Last year's JVP organized BDS boot camp was held in New York. This year- lucky us- it will be in Northern California.
Because "Jewish" Voice for Peace is Jewish in name only, last years' happy campers were offered Ramadan accommodations, but not kosher food. Marketing- its all about knowing your audience.
The JVP announcement follows:
Jewish Voice for Peace and the American Friends Service Committee are excited to host the 2014 BDS Summer Institute: A 5 day Student Leadership Training (SLT)!
August 10-14 in Northern California
Application deadline: May 1
Cost: $125, Receive $25 off if you apply now! Registration does not include travel costs. Travel scholarships are available.
The SLT is a five day intensive program focused on building skills for divestment campaigns. It will be co-led by student participants and BDS movement leaders, including Rahim Kurwa of SJP-UCLA, Dalit Baum of AFSC, Palestine Solidarity Legal Support, Jewish Voice for Peace, and others. Student participants will have the opportunity to share their skills and act as peer mentors.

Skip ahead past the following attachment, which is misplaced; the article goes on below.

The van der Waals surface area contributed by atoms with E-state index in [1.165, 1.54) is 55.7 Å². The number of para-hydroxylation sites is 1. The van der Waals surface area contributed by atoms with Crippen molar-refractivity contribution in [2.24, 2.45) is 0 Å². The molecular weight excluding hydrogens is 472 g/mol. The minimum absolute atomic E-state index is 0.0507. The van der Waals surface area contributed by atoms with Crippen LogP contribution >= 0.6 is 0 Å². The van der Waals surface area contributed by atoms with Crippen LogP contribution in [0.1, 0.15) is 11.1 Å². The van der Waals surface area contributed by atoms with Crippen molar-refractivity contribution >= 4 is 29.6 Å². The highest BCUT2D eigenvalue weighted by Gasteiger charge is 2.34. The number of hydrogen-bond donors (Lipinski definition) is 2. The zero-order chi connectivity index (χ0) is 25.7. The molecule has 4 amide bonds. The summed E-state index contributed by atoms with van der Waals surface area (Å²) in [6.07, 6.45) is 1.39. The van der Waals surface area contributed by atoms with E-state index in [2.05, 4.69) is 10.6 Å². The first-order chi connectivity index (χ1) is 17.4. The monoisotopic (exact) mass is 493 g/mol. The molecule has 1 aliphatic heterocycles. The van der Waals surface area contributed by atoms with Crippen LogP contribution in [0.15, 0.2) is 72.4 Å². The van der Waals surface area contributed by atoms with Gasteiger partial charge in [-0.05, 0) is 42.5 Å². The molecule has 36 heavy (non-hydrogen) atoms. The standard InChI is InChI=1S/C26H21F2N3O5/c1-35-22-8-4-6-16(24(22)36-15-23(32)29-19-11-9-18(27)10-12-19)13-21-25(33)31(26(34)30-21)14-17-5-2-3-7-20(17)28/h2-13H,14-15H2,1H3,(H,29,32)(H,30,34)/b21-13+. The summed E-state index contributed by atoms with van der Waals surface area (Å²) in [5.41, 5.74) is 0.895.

The SLT is for student activists who wants to deepen their skills at:
* Building the base of support on campus for BDS!
* Researching corporate targets and university endowments!
* Fine-tuning your messaging!
*Growing & sustaining your group for the long haul!
Whether you are considering launching a campaign in the future, or are on your way to a victory, we invite you to apply to the 2014 BDS Summer Institute!
Apply here: http://www.surveymonkey.com/s/PGB9N5L
Speaking at Stanford University in May 2013, Rebecca Vilkomerson JVP’s executive director said,
Last years trained organizers have been floundering a bit. Just tonight, the University of New Mexico SJP team led by JVP trained Danya Mustafa failed to pass a divestment resolution at their school. Back to Summer school for you, Danya- learn to fine tune that message! (easy hint to remember- the key is saying "Zionist" and not "Jew")I think part of our job as the Jewish wing of the [Palestinian solidarity] movement, is to facilitate conversations inside the Jewish community… So, I think it’s very important to think sort of how we plan a wedge. So, I think that the more and more we can sort of put that wedge in, saying the Jewish community’s not agreeing on these issues, the more we’ll make progress.”